A new mantra surrounding the Miami Hurricanes defense in fall camp is “Hurricane Finish.”
It’s about having 11 players swarm to the ball relentlessly.
“What are we going to do to change the game from a defensive standpoint? How are we going to finish?” defensive coordinator Mark D’Onofrio asks of his players. “Let’s take that finish to another level.”
It’s often said that for a defense to be effective “it all starts up front,” so if the defense is going to achieve that “Hurricane Finish” and improve off some pedestrian performances in pivotal games last season, it will need to get that key push in the trenches by a group of mostly new faces on the interior of that line.
Three players of the four-deep rotation of defensive tackles in 2013 — fifth-year seniors Curtis Porter, Luther Robinson and Justin Renfrow — have moved on. Add to that the fact that the Canes also lost defensive end and third-leading tackler Shayon Green, and it’s hard to be optimistic about D’Onofrio’s unit making strides outside of the secondary in 2014.
But the hope is that the new blood — or girth — up front is exactly what the Canes need.
“We made plans to try to replace those guys,” D’Onofrio said.
At nose guard, junior college transfer Calvin Heurtelou — who said he came to Miami because he “realized that there was a desperate need” — has come into his own after struggling in the spring and working assiduously over summer.
“Calvin comes in, he’s heavy, he’s not ready for the conditioning part of this deal. He gets to spring ball and he’s doing some different techniques that he’s never done before, struggled there,” D’Onofrio said. “But the thing that he’s done is that he made a commitment. He worked tirelessly on his conditioning, and he worked on his technique.
“You see him running with arm violence, you see energy on every play. I think it’s an awesome transformation. He’s been a great kid to coach.”
Helping Heurtelou along the way has been the one constant in the rotation in senior Olsen Pierre, who played in every game last year and started 12 of the 13 games while collecting 33 tackles and a sack.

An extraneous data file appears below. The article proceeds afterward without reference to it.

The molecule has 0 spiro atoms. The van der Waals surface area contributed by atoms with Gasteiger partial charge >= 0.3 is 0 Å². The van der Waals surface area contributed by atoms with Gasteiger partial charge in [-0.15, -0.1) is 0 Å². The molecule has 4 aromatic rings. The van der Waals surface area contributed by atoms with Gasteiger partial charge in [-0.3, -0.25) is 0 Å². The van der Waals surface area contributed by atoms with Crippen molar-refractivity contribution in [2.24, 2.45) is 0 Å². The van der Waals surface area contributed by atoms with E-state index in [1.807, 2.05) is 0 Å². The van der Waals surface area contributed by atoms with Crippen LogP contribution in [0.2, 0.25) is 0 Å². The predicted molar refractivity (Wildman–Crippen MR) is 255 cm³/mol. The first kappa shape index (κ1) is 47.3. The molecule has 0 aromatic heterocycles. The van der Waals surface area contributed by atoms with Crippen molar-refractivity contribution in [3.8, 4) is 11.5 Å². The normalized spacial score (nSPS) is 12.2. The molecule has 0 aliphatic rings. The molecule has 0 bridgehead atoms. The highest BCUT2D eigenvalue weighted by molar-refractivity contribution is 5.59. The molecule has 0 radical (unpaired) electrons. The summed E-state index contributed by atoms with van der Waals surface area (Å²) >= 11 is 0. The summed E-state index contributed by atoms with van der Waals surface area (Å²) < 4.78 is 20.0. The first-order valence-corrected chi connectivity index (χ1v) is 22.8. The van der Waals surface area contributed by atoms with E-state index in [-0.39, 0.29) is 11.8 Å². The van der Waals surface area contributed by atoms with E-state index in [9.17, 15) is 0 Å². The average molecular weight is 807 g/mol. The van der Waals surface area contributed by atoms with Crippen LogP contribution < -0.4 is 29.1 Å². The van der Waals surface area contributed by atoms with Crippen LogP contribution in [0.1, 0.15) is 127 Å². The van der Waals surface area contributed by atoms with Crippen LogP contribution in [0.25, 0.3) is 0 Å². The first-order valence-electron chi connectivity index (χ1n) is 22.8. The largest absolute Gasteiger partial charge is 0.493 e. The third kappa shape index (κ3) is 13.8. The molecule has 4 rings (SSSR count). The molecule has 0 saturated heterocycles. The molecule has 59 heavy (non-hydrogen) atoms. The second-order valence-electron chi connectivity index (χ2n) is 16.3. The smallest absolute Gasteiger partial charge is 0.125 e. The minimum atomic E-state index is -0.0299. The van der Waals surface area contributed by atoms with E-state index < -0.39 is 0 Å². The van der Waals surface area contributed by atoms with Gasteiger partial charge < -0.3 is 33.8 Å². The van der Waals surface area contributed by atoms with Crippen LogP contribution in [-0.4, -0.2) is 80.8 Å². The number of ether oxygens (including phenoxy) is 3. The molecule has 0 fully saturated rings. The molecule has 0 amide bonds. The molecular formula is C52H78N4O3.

“Calvin’s been holding his own — physical guy, smart guy,” Pierre said of the 314-pound Heurtelou. “At the point of attack, he’s really physical.”
For Pierre, he believes it’s now his time to step up and become a leader after this defensive line lost so much over the offseason.
“At first, it felt like we had lost a lot of depth, but coach [Al] Golden did a great job of recruiting these young guys. They’re going to help us a lot,” Pierre said. “It brought out more leadership [in me]. Those guys are fifth-year seniors that taught me a lot. I’m trying to bring that along to these guys.”
Pierre has become a mainstay on the Hurricanes defense in the Golden era. As a recruit, he was committed to Temple when Golden and D’Onofrio were there and followed them to Miami after the 2010 season.
“He’s proved that he belongs at this level,” D’Onofrio said. “Certainly, we wouldn’t have given him the opportunity at Miami had we not thought that he was a guy that could play at this level.”
While Heurtelou has been the new interior lineman who has emerged in fall camp, there’s even more of a buzz surrounding the mammoth-sized Michael Wyche — a potent 340-pound nose guard who has shed 10 pounds but lacks conditioning.
“We’re trying to push the pedal to the metal and move him on, but he’s clearly behind,” D’Onofrio said. “He’s where Calvin was when Calvin got here in January. We’ve got to get him over that. … We’re in a race to get him better. We’re not looking at it as a long-range plan.”
Added Wyche: “It’s been getting better. I’ve been fighting through it. All my life has been hard, so I’m just trying to get through this obstacle right here, get back in shape.”
Before Heurtelou took over first team, junior Earl Moore was in that spot. D’Onofrio said Moore has become reliable and understands where he fits.
There’s also hope that Jelani Hamilton — who has been hampered with knee injuries since he was a senior in high school— can emerge as a three-technique behind Pierre, but Ufomba Kamalu is currently ahead of him at that spot.
The competition for playing time among the big guys up front could become the deciding factor for the Canes to “Hurricane Finish” atop the ACC Coastal for the first time since joining the conference in 2004.